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How to Stem Learning Loss and Promote Progress with Direct Aid to Families


The COVID-19 pandemic has challenged the American education system in ways few educators and policymakers could have imagined. Forced to shutter their doors in the spring, most schools pivoted to some version of remote learning but were unsuccessful in helping students grow (or even remain on track) academically. Even if the overall education experience, including remote learning, improves for most students through the end of 2020, it will likely do little to recover the learning that was lost. And as most students in the U.S. are currently engaged in either remote or hybrid learning models, the question of whether the improvements schools have made will stem further learning loss remains open. Working parents of young children are in an especially difficult position. Some children are too young to engage in online learning, forcing parents to decide between their jobs and childcare in this already-difficult economy. The answer is not to prevent parents from doing what they think best for their children. Instead, states should ensure that families across the socioeconomic spectrum can access the options they need. States should immediately allocate grants equivalent to the average state contribution to per-pupil funding to qualifying students. A state agency or not-for-profit entity should jointly manage the grants with parents. Learning Equity and Progress (LEAP) grants should apply to students enrolled in pre-kindergarten through grade 12 who meet income qualifications. Families could use LEAP Grants for a wide variety of state-sanctioned education, health, and child-care related expenses. LEAP grants are a short-term solution that can produce long-term benefits, and families and states may wish to move forward with a flexible grant model even after the pandemic has passed.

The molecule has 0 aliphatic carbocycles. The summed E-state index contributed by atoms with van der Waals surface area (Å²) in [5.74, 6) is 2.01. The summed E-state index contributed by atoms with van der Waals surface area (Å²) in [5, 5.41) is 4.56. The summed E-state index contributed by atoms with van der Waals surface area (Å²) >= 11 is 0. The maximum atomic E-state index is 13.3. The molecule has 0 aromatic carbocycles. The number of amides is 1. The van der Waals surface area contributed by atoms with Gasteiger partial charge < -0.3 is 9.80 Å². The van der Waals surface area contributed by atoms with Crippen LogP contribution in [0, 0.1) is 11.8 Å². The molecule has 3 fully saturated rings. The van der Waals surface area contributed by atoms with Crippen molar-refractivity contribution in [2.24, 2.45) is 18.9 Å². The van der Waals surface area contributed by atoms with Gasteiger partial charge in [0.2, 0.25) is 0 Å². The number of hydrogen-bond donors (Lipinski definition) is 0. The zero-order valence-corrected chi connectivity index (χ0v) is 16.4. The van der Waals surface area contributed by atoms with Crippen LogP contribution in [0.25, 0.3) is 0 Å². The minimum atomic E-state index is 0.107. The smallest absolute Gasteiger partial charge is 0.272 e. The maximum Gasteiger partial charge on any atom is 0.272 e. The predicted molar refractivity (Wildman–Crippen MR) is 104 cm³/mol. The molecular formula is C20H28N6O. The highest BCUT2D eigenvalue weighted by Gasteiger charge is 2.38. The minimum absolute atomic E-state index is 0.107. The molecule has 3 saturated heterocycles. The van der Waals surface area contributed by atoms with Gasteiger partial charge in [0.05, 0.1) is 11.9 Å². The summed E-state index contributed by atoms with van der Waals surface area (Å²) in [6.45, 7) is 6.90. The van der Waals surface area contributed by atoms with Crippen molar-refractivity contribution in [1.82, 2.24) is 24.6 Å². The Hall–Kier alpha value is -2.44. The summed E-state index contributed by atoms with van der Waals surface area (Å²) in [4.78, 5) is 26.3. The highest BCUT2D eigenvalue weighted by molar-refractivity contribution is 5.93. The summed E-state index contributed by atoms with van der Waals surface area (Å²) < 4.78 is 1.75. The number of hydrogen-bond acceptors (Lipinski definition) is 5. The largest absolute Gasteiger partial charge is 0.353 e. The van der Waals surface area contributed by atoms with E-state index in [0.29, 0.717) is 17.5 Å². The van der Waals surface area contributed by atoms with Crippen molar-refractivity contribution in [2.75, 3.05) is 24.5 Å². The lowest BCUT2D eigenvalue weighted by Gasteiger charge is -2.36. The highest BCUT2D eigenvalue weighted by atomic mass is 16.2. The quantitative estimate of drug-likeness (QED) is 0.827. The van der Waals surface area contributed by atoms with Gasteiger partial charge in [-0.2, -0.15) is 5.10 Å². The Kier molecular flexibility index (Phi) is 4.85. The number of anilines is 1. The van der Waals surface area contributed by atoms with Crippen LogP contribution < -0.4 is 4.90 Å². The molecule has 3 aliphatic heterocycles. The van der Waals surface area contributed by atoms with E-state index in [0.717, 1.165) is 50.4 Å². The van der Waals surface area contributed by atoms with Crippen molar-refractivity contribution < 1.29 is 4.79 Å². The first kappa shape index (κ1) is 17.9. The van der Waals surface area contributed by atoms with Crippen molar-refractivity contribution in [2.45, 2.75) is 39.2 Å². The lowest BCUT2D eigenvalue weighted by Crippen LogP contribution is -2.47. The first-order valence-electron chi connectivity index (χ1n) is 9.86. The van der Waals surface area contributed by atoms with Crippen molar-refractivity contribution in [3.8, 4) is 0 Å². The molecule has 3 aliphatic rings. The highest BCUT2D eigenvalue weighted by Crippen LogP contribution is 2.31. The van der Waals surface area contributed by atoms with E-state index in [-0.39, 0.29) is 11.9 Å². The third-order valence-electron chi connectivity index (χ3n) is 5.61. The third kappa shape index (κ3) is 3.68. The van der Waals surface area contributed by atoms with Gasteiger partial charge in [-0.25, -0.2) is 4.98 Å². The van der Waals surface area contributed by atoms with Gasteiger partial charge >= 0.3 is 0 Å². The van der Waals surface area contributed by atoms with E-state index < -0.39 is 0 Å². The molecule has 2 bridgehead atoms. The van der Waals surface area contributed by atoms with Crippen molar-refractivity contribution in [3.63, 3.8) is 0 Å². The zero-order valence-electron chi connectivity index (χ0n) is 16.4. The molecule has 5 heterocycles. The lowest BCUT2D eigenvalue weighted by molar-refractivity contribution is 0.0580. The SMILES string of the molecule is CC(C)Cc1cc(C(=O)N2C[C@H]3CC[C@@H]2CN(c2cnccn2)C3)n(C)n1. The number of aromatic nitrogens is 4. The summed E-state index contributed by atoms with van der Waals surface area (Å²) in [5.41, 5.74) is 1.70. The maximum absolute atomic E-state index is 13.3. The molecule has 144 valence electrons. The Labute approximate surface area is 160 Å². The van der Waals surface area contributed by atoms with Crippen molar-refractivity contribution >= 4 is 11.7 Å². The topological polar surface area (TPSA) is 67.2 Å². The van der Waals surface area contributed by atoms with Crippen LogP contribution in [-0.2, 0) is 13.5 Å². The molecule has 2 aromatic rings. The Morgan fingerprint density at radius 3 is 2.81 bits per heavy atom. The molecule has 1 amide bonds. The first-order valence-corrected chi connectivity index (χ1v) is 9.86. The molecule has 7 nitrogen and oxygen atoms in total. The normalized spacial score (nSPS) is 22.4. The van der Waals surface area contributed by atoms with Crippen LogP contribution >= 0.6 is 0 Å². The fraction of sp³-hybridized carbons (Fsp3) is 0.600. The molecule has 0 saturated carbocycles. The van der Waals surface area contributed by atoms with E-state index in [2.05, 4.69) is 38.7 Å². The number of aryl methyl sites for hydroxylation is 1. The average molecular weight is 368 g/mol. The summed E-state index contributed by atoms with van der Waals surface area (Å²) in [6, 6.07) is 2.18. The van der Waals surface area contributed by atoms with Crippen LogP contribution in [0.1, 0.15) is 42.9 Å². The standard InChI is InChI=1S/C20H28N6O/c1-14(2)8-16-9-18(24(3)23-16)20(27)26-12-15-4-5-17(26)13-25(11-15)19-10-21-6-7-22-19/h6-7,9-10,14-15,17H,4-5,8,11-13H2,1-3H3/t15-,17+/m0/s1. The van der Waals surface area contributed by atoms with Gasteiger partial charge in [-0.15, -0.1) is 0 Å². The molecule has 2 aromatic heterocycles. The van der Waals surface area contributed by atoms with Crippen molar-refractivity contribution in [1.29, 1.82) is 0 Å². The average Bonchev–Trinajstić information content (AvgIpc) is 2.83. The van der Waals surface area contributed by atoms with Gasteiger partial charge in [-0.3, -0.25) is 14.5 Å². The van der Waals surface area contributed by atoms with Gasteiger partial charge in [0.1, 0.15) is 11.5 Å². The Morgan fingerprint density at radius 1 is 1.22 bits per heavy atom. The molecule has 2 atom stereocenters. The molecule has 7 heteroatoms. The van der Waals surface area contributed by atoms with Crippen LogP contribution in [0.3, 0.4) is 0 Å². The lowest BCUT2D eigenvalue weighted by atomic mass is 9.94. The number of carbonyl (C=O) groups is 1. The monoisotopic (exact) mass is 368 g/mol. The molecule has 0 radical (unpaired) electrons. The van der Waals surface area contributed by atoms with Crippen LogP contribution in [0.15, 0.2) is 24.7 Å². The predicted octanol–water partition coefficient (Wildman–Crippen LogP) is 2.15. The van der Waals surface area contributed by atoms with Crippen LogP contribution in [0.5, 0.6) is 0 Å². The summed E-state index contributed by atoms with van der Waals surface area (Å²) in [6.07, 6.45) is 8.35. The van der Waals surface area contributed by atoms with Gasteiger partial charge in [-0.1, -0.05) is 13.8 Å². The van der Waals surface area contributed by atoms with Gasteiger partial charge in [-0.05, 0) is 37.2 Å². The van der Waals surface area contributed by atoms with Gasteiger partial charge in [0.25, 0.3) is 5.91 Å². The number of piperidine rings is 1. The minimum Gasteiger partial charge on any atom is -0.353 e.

Distance-Schooling, Familiensituation, International, Kinder- und Jugendalter allgemein, Stellungnahme, USA, Wirtschaft


Foundation for Excellence in Education (2020). How to Stem Learning Loss and Promote Progress with Direct Aid to Families.

Zuletzt geändert am 22. Juli 2022.